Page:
This is the process by which I create most of my work. As the name suggests, it involves cutting a stack of veneer all at the same time using a single pattern placed on top. Depending on the number of veneers used, the process will yield between four and eight unique variations on one design. This is because what would normally be considered the “waste”, or off-cut veneer on a sheet can actually be mixed and matched with the various other off-cuts on the other sheets to create a full picture, though with a different color pattern.
The stack of sheets is held together by pins (essentially tiny pieces of wire) on each of the corners. I pre-drill the holes in each of the sheets so in addition to holding the entire veneer packet together, the pins help to align all the veneer sheets and the pattern. This helps me center a book-matched burl veneer or any other unique features of the grain that I want to highlight in a specific area of the design.
Please note that while I do have some control over the grain pattern that appears using the stack cutting technique, it is far more limited than in the double-bevel technique described below. My focus for stack cut pieces then becomes mostly on the intricacies of the cuts and the color schemes rather than the nuances of the grain.
This technique varies from stack cutting in several ways. First, only two veneers are cut at the same time. The background veneer is placed on top with the insert veneer underneath. Then, as the name suggests, the table of the scroll saw is tilted at an angle, which produces a beveled cut on both the veneers. The angle is set such that the saw kerf (the gap left where the blade has cut) is eliminated entirely once the insert piece is placed into the background. With this technique, it is important to only rotate the piece in one direction (clockwise or counterclockwise, depending on if you tilted the table to the left or the right). Otherwise, you will have essentially reversed the relationship between the insert piece and the background piece, and will have twice the gap instead of none.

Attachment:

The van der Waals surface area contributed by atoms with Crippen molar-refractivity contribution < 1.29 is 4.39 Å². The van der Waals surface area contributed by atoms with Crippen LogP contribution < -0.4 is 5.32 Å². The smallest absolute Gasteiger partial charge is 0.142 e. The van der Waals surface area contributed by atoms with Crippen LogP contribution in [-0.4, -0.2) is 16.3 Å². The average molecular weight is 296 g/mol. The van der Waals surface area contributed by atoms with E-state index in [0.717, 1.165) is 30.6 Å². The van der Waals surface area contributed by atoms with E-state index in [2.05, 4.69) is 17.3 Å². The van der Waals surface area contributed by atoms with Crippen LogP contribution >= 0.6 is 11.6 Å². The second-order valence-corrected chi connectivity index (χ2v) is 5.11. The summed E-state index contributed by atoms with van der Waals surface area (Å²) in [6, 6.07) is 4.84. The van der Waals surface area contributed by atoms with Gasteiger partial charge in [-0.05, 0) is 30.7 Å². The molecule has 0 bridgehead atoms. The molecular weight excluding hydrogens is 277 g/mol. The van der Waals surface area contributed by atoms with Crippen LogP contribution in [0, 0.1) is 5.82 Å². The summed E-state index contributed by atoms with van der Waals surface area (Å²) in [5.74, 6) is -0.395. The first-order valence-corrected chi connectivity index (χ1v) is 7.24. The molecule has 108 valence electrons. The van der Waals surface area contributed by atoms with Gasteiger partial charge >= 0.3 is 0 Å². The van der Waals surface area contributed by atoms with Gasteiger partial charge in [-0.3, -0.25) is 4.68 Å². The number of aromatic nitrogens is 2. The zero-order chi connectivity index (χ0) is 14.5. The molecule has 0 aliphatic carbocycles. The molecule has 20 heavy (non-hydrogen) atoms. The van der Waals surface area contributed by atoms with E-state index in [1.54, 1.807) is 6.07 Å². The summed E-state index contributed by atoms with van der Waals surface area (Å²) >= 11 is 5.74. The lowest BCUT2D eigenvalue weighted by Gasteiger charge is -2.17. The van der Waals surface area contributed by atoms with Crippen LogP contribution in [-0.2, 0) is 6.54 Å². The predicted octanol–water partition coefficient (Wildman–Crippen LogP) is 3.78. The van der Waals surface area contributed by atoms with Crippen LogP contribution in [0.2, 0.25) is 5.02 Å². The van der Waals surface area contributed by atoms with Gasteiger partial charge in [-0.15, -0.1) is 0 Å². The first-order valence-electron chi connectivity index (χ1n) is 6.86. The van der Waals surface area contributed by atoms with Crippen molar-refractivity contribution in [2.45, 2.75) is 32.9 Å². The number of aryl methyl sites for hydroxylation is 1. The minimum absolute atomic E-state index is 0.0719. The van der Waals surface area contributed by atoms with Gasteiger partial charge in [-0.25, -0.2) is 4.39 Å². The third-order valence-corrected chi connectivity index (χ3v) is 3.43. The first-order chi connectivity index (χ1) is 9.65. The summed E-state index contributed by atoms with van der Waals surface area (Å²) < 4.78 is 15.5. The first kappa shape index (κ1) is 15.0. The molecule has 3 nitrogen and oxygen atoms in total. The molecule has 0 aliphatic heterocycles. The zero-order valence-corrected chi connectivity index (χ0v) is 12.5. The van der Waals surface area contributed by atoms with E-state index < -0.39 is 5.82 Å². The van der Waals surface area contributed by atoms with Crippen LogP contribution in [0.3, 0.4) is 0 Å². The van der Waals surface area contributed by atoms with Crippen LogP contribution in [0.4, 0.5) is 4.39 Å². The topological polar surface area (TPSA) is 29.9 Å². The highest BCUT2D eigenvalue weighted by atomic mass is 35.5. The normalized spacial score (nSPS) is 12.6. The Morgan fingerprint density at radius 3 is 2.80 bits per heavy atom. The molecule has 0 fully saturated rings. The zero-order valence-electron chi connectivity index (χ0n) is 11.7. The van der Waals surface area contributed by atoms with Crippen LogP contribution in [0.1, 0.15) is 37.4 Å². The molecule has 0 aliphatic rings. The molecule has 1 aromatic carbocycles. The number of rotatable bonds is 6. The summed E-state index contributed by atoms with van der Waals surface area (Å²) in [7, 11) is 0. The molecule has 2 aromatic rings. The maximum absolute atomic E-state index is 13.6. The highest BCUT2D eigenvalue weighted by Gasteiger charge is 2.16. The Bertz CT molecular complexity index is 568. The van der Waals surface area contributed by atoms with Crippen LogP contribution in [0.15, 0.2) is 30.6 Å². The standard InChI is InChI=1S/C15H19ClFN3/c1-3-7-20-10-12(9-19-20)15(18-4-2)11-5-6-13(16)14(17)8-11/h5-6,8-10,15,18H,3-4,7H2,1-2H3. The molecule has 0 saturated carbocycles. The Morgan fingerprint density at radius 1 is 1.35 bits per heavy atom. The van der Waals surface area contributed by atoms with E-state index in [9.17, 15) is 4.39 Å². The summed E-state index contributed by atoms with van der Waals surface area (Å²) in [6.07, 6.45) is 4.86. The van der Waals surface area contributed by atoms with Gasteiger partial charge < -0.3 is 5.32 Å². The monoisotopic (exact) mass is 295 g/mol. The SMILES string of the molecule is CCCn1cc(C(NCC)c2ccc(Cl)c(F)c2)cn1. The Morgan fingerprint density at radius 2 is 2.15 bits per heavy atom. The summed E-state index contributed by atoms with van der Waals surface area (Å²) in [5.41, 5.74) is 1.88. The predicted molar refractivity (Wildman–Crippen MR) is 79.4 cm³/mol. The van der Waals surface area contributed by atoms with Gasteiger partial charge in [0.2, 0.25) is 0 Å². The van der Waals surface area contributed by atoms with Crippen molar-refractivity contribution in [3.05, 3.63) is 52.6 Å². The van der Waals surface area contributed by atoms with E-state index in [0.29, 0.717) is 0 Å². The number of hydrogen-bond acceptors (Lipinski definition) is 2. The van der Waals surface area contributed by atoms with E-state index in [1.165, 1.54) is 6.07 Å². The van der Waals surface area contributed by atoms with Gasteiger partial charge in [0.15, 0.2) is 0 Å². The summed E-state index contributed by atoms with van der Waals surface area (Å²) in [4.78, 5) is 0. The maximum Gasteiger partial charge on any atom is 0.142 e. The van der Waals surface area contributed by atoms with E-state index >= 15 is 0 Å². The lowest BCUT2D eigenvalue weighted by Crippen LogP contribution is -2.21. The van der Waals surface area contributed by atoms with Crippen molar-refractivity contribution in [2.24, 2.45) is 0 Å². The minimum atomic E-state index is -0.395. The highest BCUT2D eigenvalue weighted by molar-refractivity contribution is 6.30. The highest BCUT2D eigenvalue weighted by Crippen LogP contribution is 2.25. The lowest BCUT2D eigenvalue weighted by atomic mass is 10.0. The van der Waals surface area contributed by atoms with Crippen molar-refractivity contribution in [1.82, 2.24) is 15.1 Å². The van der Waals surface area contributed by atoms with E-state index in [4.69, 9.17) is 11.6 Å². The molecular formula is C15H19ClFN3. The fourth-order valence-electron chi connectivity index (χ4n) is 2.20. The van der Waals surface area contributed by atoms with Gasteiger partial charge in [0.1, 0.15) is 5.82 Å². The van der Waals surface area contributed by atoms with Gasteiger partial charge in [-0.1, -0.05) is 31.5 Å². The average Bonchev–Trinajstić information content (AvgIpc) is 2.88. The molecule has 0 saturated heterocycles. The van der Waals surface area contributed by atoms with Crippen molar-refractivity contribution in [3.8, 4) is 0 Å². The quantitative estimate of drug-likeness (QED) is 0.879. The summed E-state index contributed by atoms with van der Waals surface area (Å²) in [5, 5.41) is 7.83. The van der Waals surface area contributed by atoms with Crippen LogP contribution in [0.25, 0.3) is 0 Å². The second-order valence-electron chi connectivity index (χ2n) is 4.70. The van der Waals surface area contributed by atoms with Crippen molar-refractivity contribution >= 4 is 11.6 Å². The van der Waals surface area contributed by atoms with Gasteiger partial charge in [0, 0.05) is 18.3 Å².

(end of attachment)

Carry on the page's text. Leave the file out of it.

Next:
This is a technique used often to help achieve the exact orientation of the grain of an insert piece in relationship to the rest of the composition. It is done by cutting a hole in the background veneer that is not quite as large as the actual piece that will be inserted. In this way, you can orient the insert veneer so the grain flows to compliment the rest of the picture. This technique isn’t useful for stack cutting for several reasons: First, because it would ruin one of the off-cut pieces that could be used in a different variation, and second because you can really only orient one piece in relation to another at a time, so any other veneers in the stack beyond the first two would not benefit from the grain alignment.
While creative and intricate cuts and grain/color selection can accomplish much for a piece, I often find areas in the picture sometimes look too sharply contrasted or awkward without an additional technique used to soften the edges. While I could spend countless hours searching through my veneer to find that perfect little piece that is dark on the edge and highlights the middle, the time spent searching would not be very cost effective in the end. (Certainly using more veneer and finding the exact shade can be done, but most people would not be willing to spend the extra money for the time/additional cuts involved).
Instead, I use sand shading, which adds a little time to production, but also allows for a lot more subtle and smoother details within the work.
The process of sand shading consists of heating fine sand in a pot enough so that when a piece of veneer is dipped into the sand for several seconds, it begins to scorch the wood. Alternatively, the hot sand can be carefully poured over the part of the veneer you wish to darken. The scorching effect leaves a very soft transition to the edge, and gives a sense of depth that would otherwise be lacking in non-shaded pieces.
One does need to be careful not to leave the veneer in for too long, otherwise it gets too scorched and the structural integrity is compromised. I’ve had entire edges crumble into charcoal because I wasn’t paying attention.